The ambivalence partners usually feel about a break-up with the concomitant anger, sadness, fear, hope, sense of failure and regret, are things the therapist witnesses and, hopefully, clarifies with the client(s) into some sort of coherent story that makes sense to themselves primarily and then to others affected.
The key question, often overlooked, in the emotional turmoil is, "What is the purpose of this relationship?" The genuine answers to this question usually lie at an unconscious level that the individual is not aware of and doesn't understand.
The understandings of one's motivations, choices, and responsibilities are key to growth towards greater maturity so that the individual does not jump from the proverbial frying pan into the fire and engage in what Dr. Freud called the "repetition compulsion" to merely re-enact the same scenario over again.
The narrator of the story recognizes that telling the children about the impending divorce is a milestone in the process which she determines as a point of no return. It is an action which will make the rupture permanent and complete. The finality and the closure seems to heighten her apprehension about the decision to divorce rather than mollify it and liberate her.
You choose is a great story and much can be learned as we puruse our study of the psychotherapeutic humanities.
To be continued
The story in the June, 2019 issue of Harper's Magazine is "The Maid's Story" by Adam O'Fallon Price.
The story is about a hotel maid, Hannah Kohl, who is afflicted with kleptomania and steals small items from the hotel guests' rooms. Hannah steals a ruby brooch, a piece of cheap costume jewelry, from Annette Gerson who was staying for a few days on vacation with her husband and two children.
Hannah is terrified of her thefts being discovered and being fired from her job.
When Mrs. Gerson catches Hannah stealing her brooch, Mrs. Gerson enters into a scheme to blackmail Hannah into coming to her home and staying over night by offering medical care for her son, 8, suffering from polio.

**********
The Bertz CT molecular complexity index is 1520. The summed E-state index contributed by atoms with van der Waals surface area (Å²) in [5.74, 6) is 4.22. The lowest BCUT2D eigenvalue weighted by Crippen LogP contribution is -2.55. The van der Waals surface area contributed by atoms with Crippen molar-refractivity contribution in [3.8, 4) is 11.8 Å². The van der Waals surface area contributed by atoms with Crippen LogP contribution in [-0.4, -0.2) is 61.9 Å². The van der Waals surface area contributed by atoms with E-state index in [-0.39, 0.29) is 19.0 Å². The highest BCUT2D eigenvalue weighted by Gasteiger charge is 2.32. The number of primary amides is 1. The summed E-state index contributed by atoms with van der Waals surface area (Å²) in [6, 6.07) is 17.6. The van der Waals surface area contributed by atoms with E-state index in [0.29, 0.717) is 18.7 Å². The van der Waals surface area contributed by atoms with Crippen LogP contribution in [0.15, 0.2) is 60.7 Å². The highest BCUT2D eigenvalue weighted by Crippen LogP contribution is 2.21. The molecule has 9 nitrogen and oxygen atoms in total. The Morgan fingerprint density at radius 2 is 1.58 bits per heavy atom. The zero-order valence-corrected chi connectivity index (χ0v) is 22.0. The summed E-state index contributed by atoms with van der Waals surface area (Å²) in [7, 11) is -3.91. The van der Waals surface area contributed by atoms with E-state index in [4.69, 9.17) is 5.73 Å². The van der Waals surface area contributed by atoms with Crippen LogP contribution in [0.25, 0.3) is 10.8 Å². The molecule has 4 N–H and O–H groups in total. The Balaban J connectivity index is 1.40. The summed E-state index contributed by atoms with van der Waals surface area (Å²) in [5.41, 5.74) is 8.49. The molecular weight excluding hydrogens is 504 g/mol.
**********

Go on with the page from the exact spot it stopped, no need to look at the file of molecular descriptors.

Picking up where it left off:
As the story progresses Mrs. Gerson sexually molests Hannah and then manipulates the situation so that Hannah is fired from her job and has little choice but to move to Manhatten and become a live in nanny for Mrs. Gerson's children.
In this age of #MeToo, this is a story of sexual exploitation outside of the usual male/perpetrator - female/victim motiff. In this story a female becomes a perpetrator in a lesbian assault. What makes the story work is the class difference of a rich women preying on a poor one.
While sexual abuse makes the news and public outrage is fanned, class differences which often make the exploitation possible are overlooked. What appears to be sexual exploitation could not occur if class differences were not part of the situation.
As is so often the case from a psychotherapeutic perspective, the sex is the minor part of the offense in which domination, exploitation, and abuse of power is the root evil.
Domination and subjugation robs the person of his/her right to self determination and agency.
This is how the story ends.
Hannah Kohl is called into her supervisor's office and fired. She is told there is a message for her at the hotel desk to call Mrs. Gerson.
"How horrible," the woman's voice boomed in response to the news of her termination.
"Yes, I was reported."
"How horrible," she repeated. "Well, perhaps this is kismet. Mr. Gerson and I have just been discussing the need for a live-in nanny. I have so much to do, and only so much time-" she went on, but the maid was only half-listening, aware of herself as a guest watching might have aware of her: a slight woman in a sweater and long skirt and cheap brown shoes, shoulders shaking, bent over the desk in a posture of utter submission.